I love this time of year – what chef doesn’t? says Graeme Pallister, chef patron of 63 Tay Street in Perth.
Every corner of the kitchen garden is brimming with fresh, seasonal produce and for a few short months Scotland comes into its own with an abundant harvest of berries.
Now, I could do the predictable thing here and go strawberry or raspberry but as a man who prefers to champion the underdog I’m going to surprise you all – let’s chat gooseberries!
Bursting with flavour – nothing tastes quite like a gooseberry – this is one of those fruits you give to a child when you’re feeling particularly mischievous. Likely to contort their cheeks into a grimace, these firm tart berries are often seen as a bit of an ugly sister when held up against their pretty red summer counterparts.
They come into season in July which is probably why they’ve been cast hastily aside in favour of the naturally sweet taste of strawbs and rasps. With their fine hairs, earthy texture and green taut skin they feel decidedly autumnal – as though they’ve turned up to the party in altogether the wrong outfit.
However, I would certainly put my money on a gooseberry to win in a fight with a strawberry. The robust flavour and character make it one of the best fruits in a crumble, the ideal main ingredient for a pickle and a perfect companion, with just the right amount of acidity and sweetness, to lift the flavour of flame-roasted mackerel fillets. Food of the gods!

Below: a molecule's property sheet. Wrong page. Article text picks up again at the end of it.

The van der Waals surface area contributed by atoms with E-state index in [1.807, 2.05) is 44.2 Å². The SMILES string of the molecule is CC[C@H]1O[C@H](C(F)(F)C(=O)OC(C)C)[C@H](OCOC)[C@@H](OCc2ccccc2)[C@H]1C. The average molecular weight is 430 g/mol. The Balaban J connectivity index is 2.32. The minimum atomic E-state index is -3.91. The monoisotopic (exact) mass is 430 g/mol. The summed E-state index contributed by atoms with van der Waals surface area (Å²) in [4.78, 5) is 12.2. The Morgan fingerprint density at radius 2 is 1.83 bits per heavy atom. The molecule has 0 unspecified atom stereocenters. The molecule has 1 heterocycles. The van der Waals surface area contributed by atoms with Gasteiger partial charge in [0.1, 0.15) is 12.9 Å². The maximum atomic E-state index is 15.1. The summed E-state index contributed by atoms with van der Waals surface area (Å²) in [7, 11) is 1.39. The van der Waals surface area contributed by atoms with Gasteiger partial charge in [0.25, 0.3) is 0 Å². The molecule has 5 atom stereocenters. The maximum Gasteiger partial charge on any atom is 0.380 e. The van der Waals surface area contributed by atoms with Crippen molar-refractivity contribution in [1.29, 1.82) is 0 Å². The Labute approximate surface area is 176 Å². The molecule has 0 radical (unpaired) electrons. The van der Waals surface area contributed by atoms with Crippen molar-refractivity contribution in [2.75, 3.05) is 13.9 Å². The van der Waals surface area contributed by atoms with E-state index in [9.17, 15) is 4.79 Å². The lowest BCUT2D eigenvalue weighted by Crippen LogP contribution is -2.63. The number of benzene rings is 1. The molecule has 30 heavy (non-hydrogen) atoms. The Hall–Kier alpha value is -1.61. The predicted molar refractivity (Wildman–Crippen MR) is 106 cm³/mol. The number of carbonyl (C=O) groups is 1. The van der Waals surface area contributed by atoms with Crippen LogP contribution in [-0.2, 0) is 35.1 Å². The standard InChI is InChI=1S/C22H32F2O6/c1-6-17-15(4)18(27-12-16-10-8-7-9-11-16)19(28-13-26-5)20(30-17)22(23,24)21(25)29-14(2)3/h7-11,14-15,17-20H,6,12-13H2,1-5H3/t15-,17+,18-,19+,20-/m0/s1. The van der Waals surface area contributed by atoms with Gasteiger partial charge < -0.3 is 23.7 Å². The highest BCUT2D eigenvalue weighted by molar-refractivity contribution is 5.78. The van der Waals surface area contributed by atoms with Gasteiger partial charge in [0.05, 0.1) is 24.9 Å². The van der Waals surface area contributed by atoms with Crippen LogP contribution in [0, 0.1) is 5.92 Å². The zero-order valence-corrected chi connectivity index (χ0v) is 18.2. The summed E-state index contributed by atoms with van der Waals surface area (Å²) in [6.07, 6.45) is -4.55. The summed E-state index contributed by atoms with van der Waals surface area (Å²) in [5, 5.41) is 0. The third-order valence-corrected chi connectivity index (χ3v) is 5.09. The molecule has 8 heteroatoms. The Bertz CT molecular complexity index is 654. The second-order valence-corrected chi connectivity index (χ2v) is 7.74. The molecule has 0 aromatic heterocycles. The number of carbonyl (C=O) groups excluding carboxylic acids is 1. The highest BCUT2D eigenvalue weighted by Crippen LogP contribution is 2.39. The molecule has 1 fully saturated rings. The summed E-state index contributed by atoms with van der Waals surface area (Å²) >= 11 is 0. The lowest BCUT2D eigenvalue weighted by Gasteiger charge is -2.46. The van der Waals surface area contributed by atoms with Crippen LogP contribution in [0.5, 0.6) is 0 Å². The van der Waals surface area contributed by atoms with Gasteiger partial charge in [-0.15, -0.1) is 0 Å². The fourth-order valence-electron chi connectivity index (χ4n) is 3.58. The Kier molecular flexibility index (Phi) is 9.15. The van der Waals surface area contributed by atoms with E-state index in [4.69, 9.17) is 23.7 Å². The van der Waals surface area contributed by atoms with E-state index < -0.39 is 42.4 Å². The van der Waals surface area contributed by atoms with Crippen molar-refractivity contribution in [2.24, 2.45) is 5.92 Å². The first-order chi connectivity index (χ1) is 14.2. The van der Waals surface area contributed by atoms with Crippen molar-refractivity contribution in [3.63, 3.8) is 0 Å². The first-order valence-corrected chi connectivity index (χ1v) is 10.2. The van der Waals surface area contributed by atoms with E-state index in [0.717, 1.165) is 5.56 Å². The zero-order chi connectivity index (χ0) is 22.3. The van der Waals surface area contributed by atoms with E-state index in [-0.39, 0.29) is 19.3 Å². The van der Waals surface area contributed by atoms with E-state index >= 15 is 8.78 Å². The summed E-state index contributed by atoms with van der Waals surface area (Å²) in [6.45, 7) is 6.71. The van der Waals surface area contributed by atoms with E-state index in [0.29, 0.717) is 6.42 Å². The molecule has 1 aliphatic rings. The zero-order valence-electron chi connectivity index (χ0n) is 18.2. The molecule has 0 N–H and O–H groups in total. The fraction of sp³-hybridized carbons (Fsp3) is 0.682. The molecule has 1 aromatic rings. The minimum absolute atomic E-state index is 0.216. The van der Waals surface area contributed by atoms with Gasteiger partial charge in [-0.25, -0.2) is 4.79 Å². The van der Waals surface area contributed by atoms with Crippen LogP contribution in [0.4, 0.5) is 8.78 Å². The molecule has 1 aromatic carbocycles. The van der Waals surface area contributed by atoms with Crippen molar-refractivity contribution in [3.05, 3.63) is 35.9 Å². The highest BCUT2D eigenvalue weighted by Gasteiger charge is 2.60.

Most recipes – both savoury and sweet – use a gooseberry compote as a base which is simply a mixture of gooseberries, sugar and a splash of water reduced over a low heat. Start with two parts gooseberry to one part sugar and adapt to suit the sweetness/tartness of the berries and your own taste. Once cooled, you can freeze the mixture and use as required in crumbles, sorbets, chutneys and more.
As well as bringing a bold burst of flavour to proceedings, gooseberries – like most of our gifts from nature – boast any number of health benefits. They are packed full of vitamin C, are a great digestion aid and have been said to be a winner when it comes to detoxifying the body.
And quite apart from all of that, they deliver the best fruity punch line ever told: What’s green and hairy and goes up and down? A gooseberry in a lift.
Embrace the season and use this gorgeous bright green berry for a wonderfully tart pavlova. With your base ready, gently cook the gooseberries with sugar over a low heat for 15 minutes. Allow to cool before pouring in some elderflower cordial and folding in some whipped cream. Top the pavlova and decorate with fresh gooseberries and flaked almonds for a delicious showstopper of a summer pudding.